Bringing women on board

At a time when we are talking about whether we should allot quotas to encourage women to join politics and vie for positions in the local governments, we are witnessing a welcome development in some quarters of the country. The signs are encouraging.

The dzongkhag election office in Samdrupjongkhar yesterday saw 188 candidates register for the functional literacy test, which is an essential requirement for anyone who wishes to stand for positions of responsibility in the local government. Of the 188 registered candidates, 62 were women.

Allotting quota for women became an issue in the Parliament and it was widely debated. We have yet not arrived at a point in the debate where we are clear about whether we should have reserved quotas for women. The debate will continue because a large section of women find reserving quotas for the female lot largely demeaning and deeply patronising.

There are ways to encourage women to participate in positions of responsibility. Allotting quotas is not one. Allotting quotas for women might help achieve some narrow and short-term gains. But it is important that we look at the greater, wider and long-term achievement of our society.

Change doesn’t come overnight; we must create right environment if change must take place. It takes effort and time.

The majority of women who registered for the functional literacy test are aiming to fill the small local government positions. And that’s all right. They see things from a better vantage point. For them, it is the experience that is important, which will allow them to serve their community better. They mean not only to stay, but more importantly, to contribute to the society far into the future.

This is the true testimony to what can be achieved through awareness programmes about women participation in politics and positions of responsibility.  Nongovernmental organisations and Election Commission of Bhutan (ECB) have done a commendable job. That’s the way, the right way, to go. Come next election, there is every reason to hope that there will be greater women participation.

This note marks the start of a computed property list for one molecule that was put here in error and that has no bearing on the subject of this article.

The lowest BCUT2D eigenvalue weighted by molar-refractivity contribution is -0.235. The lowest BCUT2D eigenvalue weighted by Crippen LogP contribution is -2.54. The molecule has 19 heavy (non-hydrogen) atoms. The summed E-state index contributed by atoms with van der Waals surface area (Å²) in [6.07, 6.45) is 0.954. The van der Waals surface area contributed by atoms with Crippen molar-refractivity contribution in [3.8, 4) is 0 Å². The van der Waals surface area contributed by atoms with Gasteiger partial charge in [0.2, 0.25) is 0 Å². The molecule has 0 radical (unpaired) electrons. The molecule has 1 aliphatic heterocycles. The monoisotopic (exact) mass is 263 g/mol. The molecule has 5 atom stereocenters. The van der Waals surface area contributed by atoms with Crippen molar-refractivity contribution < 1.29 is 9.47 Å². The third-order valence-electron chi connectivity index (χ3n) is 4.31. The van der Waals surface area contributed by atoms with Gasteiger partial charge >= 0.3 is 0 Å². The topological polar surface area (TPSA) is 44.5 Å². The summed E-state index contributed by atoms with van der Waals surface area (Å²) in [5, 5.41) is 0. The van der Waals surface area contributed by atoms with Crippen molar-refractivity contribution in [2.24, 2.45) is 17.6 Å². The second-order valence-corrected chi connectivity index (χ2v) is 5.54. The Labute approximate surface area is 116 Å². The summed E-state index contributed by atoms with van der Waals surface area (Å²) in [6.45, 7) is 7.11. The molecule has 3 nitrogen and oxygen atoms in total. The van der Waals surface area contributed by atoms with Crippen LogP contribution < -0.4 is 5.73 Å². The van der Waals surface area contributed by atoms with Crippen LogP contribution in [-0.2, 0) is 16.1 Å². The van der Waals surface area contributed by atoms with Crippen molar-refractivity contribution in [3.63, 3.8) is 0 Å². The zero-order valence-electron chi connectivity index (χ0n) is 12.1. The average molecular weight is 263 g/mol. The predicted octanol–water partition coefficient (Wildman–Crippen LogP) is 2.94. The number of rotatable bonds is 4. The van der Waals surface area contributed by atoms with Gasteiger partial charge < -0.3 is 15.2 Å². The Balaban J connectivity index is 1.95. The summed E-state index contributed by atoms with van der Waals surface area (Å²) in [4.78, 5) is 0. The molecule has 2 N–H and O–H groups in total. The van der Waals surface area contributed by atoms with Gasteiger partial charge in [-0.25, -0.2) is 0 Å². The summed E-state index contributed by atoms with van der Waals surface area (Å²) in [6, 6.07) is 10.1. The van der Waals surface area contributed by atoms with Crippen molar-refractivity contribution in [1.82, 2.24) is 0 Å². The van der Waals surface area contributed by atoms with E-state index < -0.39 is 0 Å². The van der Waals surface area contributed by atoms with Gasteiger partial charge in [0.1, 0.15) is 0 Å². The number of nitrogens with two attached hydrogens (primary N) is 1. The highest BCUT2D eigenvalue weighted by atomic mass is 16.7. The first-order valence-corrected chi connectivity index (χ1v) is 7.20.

We already have fair number of women in the positions of power. This is encouraging our young women to climb up the ladder and take greater responsibilities of shaping our society and making of our nation. In the rural pockets of the country, non-formal education is playing its part in empowering our women. These are all positive signs.

What we must now focus on is how better to encourage our women to step forward. Perspectives are important; the more varied we have, the better.

1 reply
  1. irfan
    irfan says:

    Decision making today may not necessarily be considered quite an art. It doesn’t even involve a scientific process that’s predominantly governed by an individualistic philosophy. But being a leader, one even needs to take individualistic decisions for everyone he represents rather than simply accepting or denying a popular decision making process.

    The beauty of a democratic system is that it not only allows one the freedom of individualism as a leader, it even allows one to avail the balancing forces of collectivism. So we can always expect decision making to be a total process as well as a procedure in a democratic setup.

    Today’s decision making involved in governance or even in business is becoming more about a well documented arrangement that only needs to be managed so that we all match that criteria based mechanism. But that mechanism is no more about application of science or an art. It’s more about calculations for a specific administration procedure.

    When a procedure itself is highly a gender neutral process to follow, a debate about whether women should be encouraged to join politics makes no significant sense. It’s more about whether they are willing to join politics or not. Skills required to run the management of an application based arrangement can’t discriminate women from men in a field like governance.

    But at the same time, we simply can’t allow a well documented decision making criteria to become a totalitarian procedure in place for every decision making philosophy. For change to happen, there is a need that a leadership can introduce individualistic attributes to gain more out of collectivism offered through a democratic system. Both men and women can contribute here and they can always contribute equally provided we all understand a bi-polar governing philosophy in decision making along with the management of the arrangements in place.

    Whether it’s a man thinking like a woman or a woman thinking like a man; one needs to think like a leader in one mind involved for governance in general or politics in particular. Leadership itself can always be considered an unique psychology and it’s a debatable statement for sure.

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